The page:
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CHRD domain
Available protein structures:
Pfam  structures / ECOD  
PDBsumstructure summary
NCBI gene8646
Other data
LocusChr. 3 q27
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Chordin (from Greek χορδή, string, catgut) is a protein with a prominent role in dorsal–ventral patterning during early embryonic development. In humans it is encoded for by the CHRD gene.[1][2]


Chordin was originally identified in the African clawed frog (Xenopus laevis) in the laboratory of Edward M. De Robertis as a key developmental protein that dorsalizes early vertebrate embryonic tissues.[3] It was first hypothesized that chordin plays a role in the dorsal homeobox genes in Spemann's organizer. The chordin gene was discovered through its activation following use of gsc (goosecoid) and Xnot[4] mRNA injections. The discoverers of chordin concluded that it is expressed in embryo regions where gsc and Xnot were also expressed, which included the prechordal plate, the notochord, and the chordoneural hinge. The expression of the gene in these regions led to the name chordin. Initial functions of chordin were thought to include recruitment of neighboring cells to assist in the forming of the axis along with mediating cell interactions for organization of tail, head, and body regions.

Protein Structure

Chordin is a 941 amino-acids long protein, whose three-dimensional transmission electron microscopy structure resembles a horseshoe.[5][6] A characteristic structural feature of chordin is the presence of four cysteine-rich repeats, which are 58–75 residues long, each containing 10 cysteines with characteristic spacings. These repeats are homologous with domains in a number of extracellular matrix proteins, including von Willebrand factor.[7] There are five named isoforms of this protein that are produced by alternative splicing.[8]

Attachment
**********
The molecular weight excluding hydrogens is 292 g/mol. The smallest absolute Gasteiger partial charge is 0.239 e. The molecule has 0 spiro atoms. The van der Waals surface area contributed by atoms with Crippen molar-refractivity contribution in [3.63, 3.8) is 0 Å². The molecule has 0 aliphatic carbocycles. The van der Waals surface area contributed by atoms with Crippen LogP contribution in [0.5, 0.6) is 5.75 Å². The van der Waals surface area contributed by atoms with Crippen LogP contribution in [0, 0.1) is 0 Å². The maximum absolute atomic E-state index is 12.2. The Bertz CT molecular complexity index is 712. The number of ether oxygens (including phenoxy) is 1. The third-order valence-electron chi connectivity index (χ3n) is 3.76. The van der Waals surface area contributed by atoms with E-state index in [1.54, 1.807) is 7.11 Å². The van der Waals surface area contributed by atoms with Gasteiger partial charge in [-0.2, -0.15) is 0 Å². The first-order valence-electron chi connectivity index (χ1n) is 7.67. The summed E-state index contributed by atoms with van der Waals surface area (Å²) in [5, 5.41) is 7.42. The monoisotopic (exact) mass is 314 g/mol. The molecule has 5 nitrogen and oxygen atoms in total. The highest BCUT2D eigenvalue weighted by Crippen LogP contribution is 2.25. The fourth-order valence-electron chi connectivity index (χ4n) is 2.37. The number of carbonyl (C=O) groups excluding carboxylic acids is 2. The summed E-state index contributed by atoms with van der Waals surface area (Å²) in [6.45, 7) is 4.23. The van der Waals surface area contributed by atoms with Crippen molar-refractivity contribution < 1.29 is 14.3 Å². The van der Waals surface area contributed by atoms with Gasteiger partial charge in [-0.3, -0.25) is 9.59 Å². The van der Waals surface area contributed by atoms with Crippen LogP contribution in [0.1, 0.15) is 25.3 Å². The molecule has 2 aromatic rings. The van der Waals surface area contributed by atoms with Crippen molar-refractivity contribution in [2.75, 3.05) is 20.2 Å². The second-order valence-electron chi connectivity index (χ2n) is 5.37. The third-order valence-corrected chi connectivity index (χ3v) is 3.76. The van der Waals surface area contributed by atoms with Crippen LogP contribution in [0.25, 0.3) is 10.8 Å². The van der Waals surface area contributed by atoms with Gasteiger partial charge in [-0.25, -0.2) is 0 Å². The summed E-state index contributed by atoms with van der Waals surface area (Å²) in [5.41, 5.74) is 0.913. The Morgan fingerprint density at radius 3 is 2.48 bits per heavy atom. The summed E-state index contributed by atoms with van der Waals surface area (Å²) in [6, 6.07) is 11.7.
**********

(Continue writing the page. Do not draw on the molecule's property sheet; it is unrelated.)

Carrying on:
Gene structure

CHRD is 23 exons long and has a length of 11.5 kb and is localized at 3q27.[1][9] The THPO (thrombopoietin) gene is located in the same single cosmid clone along with the eukaryotic translation initiation factor-4-gamma gene (EIF4G1).[2]


Chordin dorsalizes the developing embryo by binding ventralizing TGFβ proteins such as bone morphogenetic proteins (BMP) through its four cytosine rich regions.[7][9] Chordin blocks BMP signaling by preventing BMP from interacting with cell surface receptors, which inhibits the formation of epidermis and promoting the formation of neural tissue.[10] Chordin specifically inhibits BMP-2,-4,-7.[6] Chordin function is improved by a few co-factors that include the Twisted Gastrulation gene (Tsg) and the zinc metalloprotease. Tsg improves the ability of Chordin to become a BMP antagonist. Zinc metalloprotease functions by cleaving chordin allows for improved signaling with BMP in complexes that were inactive. This occurs by improving Chordin's substrate ability in cleavage reactions and by releasing BMP from chordin products.[7]